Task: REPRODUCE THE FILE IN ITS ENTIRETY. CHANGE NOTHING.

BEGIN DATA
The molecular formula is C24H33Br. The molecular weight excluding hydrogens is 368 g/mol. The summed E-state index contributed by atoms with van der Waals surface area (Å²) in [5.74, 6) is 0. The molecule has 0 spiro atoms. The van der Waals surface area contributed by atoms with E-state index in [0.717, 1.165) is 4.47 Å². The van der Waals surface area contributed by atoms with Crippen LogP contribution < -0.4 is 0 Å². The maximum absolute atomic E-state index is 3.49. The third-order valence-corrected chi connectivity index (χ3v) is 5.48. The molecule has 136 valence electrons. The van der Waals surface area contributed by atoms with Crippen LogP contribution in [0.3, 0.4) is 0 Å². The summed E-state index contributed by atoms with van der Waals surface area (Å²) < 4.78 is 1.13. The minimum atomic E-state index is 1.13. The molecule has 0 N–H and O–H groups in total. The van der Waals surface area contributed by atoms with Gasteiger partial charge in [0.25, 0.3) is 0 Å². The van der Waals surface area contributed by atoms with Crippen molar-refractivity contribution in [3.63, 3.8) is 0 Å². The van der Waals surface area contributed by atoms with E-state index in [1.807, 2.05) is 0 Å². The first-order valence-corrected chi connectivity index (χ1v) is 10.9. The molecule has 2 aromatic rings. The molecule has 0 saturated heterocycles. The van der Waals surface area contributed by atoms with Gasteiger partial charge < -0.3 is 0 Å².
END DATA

The molecular formula is C24H33Br. The molecular weight excluding hydrogens is 368 g/mol. The summed E-state index contributed by atoms with van der Waals surface area (Å²) in [5.74, 6) is 0. The molecule has 0 spiro atoms. The van der Waals surface area contributed by atoms with E-state index in [0.717, 1.165) is 4.47 Å². The van der Waals surface area contributed by atoms with Crippen LogP contribution < -0.4 is 0 Å². The maximum absolute atomic E-state index is 3.49. The third-order valence-corrected chi connectivity index (χ3v) is 5.48. The molecule has 136 valence electrons. The van der Waals surface area contributed by atoms with Crippen LogP contribution in [0.3, 0.4) is 0 Å². The summed E-state index contributed by atoms with van der Waals surface area (Å²) < 4.78 is 1.13. The minimum atomic E-state index is 1.13. The molecule has 0 N–H and O–H groups in total. The van der Waals surface area contributed by atoms with Gasteiger partial charge in [0.25, 0.3) is 0 Å². The van der Waals surface area contributed by atoms with Crippen molar-refractivity contribution in [3.63, 3.8) is 0 Å². The van der Waals surface area contributed by atoms with E-state index in [1.807, 2.05) is 0 Å². The first-order valence-corrected chi connectivity index (χ1v) is 10.9. The molecule has 2 aromatic rings. The molecule has 0 saturated heterocycles. The van der Waals surface area contributed by atoms with Gasteiger partial charge < -0.3 is 0 Å².